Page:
Before he went to work for the government, Danford was a pilot. His career spanned thirty years and took him to places as far flung as the Arctic and Antarctic, North Africa, the Middle East, and the Maldives. Sixty-two, with a ruddy complexion, blue eyes that sparkle behind wire-rimmed glasses, and a full head of white hair, he’d be a shoo-in for a shopping mall Santa—if, that is, he weren’t so angry.

Danford started at Transport Canada in 1998. Shortly after being hired, he was appointed to a tri-national safety working group of Canadian, American, and Mexican aviation experts seeking to determine the root causes of North American airplane crashes. In 25 percent of the Canadian accidents he reviewed, lack of regulatory supervision appeared to be the problem. One of those accidents involved the “controlled flight into terrain” (literally, flying a plane into the ground) of a De Havilland dhc-6 Twin Otter off Davis Inlet, Labrador, in 1999. Marcel Jaspar, the pilot in command on the flight, which killed its twenty-two-year-old first officer, Damien Hancock, had been in four previous crashes and had a lengthy enforcement record with Transport Canada.

In spite of this, the department took no action against the pilot or the airline immediately following the Davis ­Inlet crash. Nor did it investigate the incident (it wasn’t until 2002, after Danford submitted a report, that Jaspar’s licence was suspended). The accident report released by the Transportation Safety Board in 2001 stated, “In certain areas of commercial operations, the safety oversight efforts of Transport Canada have been somewhat ineffective.” As a result of these findings, in June of that year the tsb issued Recommendation A01-01, which Danford calls one of the most important safety regulations in years. It urged that “the Department of Transport undertake a review of its safety oversight methodology, resources and practices particularly as they relate to smaller operators and those operators who fly in or into remote areas to ensure that air operators and crews consistently operate within the safety regulations.”

When he checked the government database that tracks Transport Canada’s responses to tsb recommendations (which the department is required to submit within ninety days), Danford found that the department was on record as having satisfied Recommendation A01-01. One of the initiatives cited as proof was a plan to implement a new safety protocol known as sms. Another involved the hiring of a consulting firm to conduct a comprehensive review of the department’s safety oversight program for commercial operations.

Danford went looking for a copy of the review. And that, he says, is when the trouble began. His superiors told him to leave it alone; one, he says, referred to it as “worthless.” Eventually, he located the report—conducted by Montreal’s dmr Consulting Group at a cost to taxpayers of $690,000—and discovered that it had nothing to do with Recommendation A01-01. “Transport Canada lied to Parliament,” he says.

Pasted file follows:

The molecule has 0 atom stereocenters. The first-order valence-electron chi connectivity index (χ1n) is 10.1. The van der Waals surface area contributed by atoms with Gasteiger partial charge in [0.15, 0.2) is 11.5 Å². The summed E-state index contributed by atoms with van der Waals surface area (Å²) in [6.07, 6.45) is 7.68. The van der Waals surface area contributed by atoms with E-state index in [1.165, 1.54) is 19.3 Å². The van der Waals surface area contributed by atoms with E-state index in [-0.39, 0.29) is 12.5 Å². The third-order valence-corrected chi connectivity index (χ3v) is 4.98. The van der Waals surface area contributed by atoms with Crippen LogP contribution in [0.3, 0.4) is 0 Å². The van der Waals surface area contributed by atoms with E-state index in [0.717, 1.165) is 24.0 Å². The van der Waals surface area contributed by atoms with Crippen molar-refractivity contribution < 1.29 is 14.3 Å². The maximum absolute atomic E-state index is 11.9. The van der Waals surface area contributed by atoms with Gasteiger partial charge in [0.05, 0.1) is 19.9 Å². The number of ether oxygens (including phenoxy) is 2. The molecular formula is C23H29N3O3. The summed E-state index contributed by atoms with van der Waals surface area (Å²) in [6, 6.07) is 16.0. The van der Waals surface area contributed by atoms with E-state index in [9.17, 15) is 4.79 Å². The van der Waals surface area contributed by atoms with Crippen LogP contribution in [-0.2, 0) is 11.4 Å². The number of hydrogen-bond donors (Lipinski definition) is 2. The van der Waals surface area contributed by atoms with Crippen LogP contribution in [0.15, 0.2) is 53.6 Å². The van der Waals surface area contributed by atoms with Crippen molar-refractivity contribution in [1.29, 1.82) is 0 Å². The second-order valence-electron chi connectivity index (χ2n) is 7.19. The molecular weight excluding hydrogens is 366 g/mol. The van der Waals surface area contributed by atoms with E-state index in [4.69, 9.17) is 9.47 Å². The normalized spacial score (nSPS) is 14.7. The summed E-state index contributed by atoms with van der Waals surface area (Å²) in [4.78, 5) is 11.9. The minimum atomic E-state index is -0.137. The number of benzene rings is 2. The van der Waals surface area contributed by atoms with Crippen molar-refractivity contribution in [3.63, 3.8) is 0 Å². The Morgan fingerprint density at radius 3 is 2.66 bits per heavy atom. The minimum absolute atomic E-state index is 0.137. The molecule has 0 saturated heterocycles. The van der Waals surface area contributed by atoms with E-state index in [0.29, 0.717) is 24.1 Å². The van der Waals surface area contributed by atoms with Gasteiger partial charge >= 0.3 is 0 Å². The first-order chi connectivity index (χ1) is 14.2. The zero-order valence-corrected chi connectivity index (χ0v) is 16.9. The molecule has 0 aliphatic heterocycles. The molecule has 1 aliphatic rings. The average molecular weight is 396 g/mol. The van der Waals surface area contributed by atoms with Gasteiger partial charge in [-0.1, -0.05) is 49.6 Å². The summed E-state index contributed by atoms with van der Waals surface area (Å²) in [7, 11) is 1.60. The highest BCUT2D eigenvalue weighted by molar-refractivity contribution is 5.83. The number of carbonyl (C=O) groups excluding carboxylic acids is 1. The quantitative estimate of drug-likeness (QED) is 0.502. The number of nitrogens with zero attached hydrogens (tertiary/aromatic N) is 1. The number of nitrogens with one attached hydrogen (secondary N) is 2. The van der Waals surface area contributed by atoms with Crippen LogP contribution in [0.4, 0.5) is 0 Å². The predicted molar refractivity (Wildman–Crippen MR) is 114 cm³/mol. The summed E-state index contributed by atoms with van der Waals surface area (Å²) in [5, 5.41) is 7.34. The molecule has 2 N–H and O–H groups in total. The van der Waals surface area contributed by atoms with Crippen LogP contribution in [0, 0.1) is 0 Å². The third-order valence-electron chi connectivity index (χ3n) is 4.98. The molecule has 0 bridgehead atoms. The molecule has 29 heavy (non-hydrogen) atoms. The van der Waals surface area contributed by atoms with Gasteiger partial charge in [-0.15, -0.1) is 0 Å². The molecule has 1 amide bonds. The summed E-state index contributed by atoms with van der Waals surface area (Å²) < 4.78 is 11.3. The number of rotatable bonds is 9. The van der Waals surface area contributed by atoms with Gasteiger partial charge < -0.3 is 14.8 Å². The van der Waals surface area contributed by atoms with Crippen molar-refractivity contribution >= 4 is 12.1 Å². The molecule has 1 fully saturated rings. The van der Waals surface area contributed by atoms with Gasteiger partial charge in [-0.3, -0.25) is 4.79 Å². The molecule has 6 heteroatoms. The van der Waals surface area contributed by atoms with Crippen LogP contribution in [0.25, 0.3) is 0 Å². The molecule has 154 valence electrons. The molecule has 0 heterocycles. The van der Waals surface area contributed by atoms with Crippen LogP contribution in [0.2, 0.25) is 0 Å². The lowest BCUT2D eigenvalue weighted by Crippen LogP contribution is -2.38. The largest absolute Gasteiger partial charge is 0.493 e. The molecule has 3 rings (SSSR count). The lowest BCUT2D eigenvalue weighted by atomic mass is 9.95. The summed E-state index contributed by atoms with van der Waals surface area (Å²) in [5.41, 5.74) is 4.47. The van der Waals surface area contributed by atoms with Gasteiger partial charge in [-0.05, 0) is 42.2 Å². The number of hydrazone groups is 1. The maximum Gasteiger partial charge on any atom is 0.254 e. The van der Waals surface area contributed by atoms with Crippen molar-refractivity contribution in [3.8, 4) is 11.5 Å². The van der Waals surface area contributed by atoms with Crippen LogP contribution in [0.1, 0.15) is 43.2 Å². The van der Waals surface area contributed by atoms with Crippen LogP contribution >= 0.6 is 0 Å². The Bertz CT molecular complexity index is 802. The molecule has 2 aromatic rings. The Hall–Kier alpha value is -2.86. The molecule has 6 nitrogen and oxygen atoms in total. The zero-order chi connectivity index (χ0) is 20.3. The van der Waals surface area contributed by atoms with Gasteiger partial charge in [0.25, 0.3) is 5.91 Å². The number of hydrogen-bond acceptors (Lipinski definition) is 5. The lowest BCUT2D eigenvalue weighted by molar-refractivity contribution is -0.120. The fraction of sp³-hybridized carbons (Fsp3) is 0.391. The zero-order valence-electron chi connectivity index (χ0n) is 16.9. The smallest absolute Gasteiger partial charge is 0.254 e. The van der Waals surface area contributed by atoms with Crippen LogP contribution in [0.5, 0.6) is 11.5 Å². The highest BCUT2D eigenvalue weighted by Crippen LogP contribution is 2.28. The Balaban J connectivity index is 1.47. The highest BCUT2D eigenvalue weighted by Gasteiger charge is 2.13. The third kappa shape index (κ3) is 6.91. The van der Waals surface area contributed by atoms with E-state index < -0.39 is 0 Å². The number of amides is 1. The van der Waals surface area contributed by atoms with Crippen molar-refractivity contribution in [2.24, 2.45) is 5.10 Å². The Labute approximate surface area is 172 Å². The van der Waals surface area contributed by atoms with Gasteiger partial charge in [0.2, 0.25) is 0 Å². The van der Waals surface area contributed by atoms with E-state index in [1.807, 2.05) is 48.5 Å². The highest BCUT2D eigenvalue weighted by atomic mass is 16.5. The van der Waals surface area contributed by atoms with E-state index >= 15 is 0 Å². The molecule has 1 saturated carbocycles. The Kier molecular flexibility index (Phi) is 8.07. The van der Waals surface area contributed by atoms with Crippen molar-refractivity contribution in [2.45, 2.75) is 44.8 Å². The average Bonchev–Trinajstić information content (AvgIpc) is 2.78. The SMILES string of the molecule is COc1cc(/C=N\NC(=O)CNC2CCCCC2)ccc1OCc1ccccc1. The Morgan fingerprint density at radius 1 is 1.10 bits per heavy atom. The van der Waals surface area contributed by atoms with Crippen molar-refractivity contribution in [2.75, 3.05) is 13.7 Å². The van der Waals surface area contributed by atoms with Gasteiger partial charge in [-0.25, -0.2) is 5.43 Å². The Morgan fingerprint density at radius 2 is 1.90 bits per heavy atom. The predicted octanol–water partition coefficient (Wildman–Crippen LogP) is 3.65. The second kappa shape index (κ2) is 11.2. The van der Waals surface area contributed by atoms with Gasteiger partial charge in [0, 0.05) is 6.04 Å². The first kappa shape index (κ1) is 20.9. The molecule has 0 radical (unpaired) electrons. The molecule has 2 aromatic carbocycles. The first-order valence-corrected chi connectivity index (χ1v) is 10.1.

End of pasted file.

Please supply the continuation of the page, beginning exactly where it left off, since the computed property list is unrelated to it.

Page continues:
His attempts to bring the situation to light made for some heated discussions. He had his mental health questioned, was arrested for uttering threats, and was ultimately forced to resign in 2004. The days that followed were dark ones, and he didn’t emerge until three years after his resignation, when a friend encouraged him to testify before Parliament’s Standing Committee on Transport, Infrastructure, and Community. Danford managed to get himself on the agenda for a review of Bill C-6, An Act to Amend the Aeronautics Act—the legislation sanctioning the controversial aviation safety management systems protocol.

The minute he entered the political fray, Stevens found him, and the two have been collaborating ever since. “She’s like a sister to me,” he says. His involvement in the campaign and the relationships it has forged have helped him overcome his anger. “Who knows? ” he adds, scuffing the dirt under which 900 cloves lay buried. “If this garlic comes up, maybe I can make a living.”

The Protocol

Canada’s civil aviation fleet is the world’s second-largest, with close to 3,000 operators. It currently carries upward of 99 million passengers annually—a number that is expected to grow by 40 percent as of 2015. Like airlines in other countries, Canadian carriers are under intense pressure to cut costs and keep planes flying without interruption. According to the International Civil Aviation Organization—the UN agency responsible for supervising the safe and orderly growth of international aviation—the rapid expansion of the industry is making it increasingly difficult to manage safety with traditional methods. The icao has concluded that the solution is safety management systems, and has asked its member states to require airlines to establish them by 2012.

Safety management systems originated in the chemical industry in the early 1980s, with the aim of shifting to a focus on overall processes—that is, the interaction of human, organizational, technical, and environmental factors—rather than individual events. Presumably, this would allow organizations to identify potential hazards early on and take appropriate preventive measures. The approach has since gained favour in other industries. In 2001, for example, the Chrétien government introduced safety management systems into the Canadian rail sector.